The $15 investment will save all your pricy steaks, chops, and roasts.
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As a food editor, graduate of a food and nutrition program, general food lover, and former foodservice worker, I spend a lot of time cooking. I am also (and believe me, my family will quickly attest to this) a strict follower of food-safety rules. No food is left sitting out on my counter, produce is properly stored, expiration dates are followed (OK, I’m a little lenient here), I don’t rinse my chicken, and most critically, I always check the temperature of meat with a food thermometer. The first reason I’m so strict about testing meat with a thermometer is food safety. I will not be the person who makes people sick with her cooking (you’re welcome, family). The second reason is because overcooked meat is a major a disappointment!

I was recently blessed to receive a few cuts of wagyu beef from Snake River Farms. These are extremely pricy, and extremely delicious cuts of meat. I was not about to ruin them by overcooking. As with every meat-cooking endeavor, I turned to my Taylor probe thermometer.

taylor gourmet probe kitchen thermometer

Any accurate meat thermometer is better than none, but this one became my favorite (yes, I have several; I told you I was strict about it) after just one use. Here’s why: I don’t have to open the oven to check the temperature of what I'm cooking. I insert the probe into whatever I’m cooking and the oven-safe cord connects it to the thermometer readout that sits on my kitchen counter. Now I’m free to whip up a side dish while easily keeping an eye on the internal meat temperature without opening the oven to test my meat. Repeatedly opening the oven lets out heat and causes inconsistent cooking. It should be avoided. But when I'm worried I'll overcook something, I can't help but check on it (too) often.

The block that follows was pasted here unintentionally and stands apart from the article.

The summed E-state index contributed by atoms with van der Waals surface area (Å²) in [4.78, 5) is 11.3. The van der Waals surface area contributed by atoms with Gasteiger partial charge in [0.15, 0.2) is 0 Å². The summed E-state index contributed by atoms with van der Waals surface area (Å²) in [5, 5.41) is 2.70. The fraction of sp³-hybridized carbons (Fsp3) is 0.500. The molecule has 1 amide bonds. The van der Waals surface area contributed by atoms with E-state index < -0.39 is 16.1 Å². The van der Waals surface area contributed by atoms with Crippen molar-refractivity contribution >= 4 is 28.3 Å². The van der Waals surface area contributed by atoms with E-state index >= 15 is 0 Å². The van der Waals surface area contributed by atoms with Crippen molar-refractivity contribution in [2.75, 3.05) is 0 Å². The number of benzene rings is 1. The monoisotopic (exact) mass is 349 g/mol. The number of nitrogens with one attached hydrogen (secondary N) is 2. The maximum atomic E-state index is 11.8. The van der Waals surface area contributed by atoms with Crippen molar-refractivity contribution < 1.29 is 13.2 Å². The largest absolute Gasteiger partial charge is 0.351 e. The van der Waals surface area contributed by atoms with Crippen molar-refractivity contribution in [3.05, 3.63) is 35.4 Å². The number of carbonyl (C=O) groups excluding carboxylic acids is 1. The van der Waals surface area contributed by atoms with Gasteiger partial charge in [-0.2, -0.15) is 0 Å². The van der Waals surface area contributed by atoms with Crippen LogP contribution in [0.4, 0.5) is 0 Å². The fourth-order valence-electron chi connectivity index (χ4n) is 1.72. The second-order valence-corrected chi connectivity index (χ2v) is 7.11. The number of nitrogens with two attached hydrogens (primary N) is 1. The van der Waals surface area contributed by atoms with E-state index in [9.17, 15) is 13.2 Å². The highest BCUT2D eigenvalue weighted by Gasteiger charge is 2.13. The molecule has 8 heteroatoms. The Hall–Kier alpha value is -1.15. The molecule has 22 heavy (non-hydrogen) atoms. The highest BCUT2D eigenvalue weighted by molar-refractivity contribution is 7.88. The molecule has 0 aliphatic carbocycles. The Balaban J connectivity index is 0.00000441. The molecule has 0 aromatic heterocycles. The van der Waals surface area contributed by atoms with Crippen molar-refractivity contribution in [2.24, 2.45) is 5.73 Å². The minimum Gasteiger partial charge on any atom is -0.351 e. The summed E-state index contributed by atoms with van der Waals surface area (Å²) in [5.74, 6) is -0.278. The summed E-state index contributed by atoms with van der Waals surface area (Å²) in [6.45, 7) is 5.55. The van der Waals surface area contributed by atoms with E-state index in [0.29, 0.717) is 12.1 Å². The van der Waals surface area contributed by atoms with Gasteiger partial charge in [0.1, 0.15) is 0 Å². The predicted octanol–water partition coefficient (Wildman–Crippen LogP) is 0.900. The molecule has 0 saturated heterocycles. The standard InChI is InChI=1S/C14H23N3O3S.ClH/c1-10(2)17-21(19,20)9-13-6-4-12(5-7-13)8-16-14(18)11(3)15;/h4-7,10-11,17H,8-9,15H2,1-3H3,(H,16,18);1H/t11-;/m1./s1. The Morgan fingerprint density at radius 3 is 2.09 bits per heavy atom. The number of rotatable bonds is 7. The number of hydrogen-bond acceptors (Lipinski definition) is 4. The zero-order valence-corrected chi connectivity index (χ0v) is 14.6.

As an added feature, I can set an alarm on this thermometer to go off when my steak, chicken, or entire roast turkey reaches the temperature I choose. So, if I get distracted making a salad or dessert and take my eye off the thermometer, I won’t miss the exact moment I want to take it out of the oven.

This meat thermometer helps me look like a pro and avoid dry chicken, beef, or pork for dinner. Add one to your cart ASAP. Or maybe, you’ll get lucky and your father-in-law will buy you one out of the blue as mine did, but this close to Thanksgiving, I’d go ahead and get one now so you’re ready for the big meal and every meat dish between now and then.


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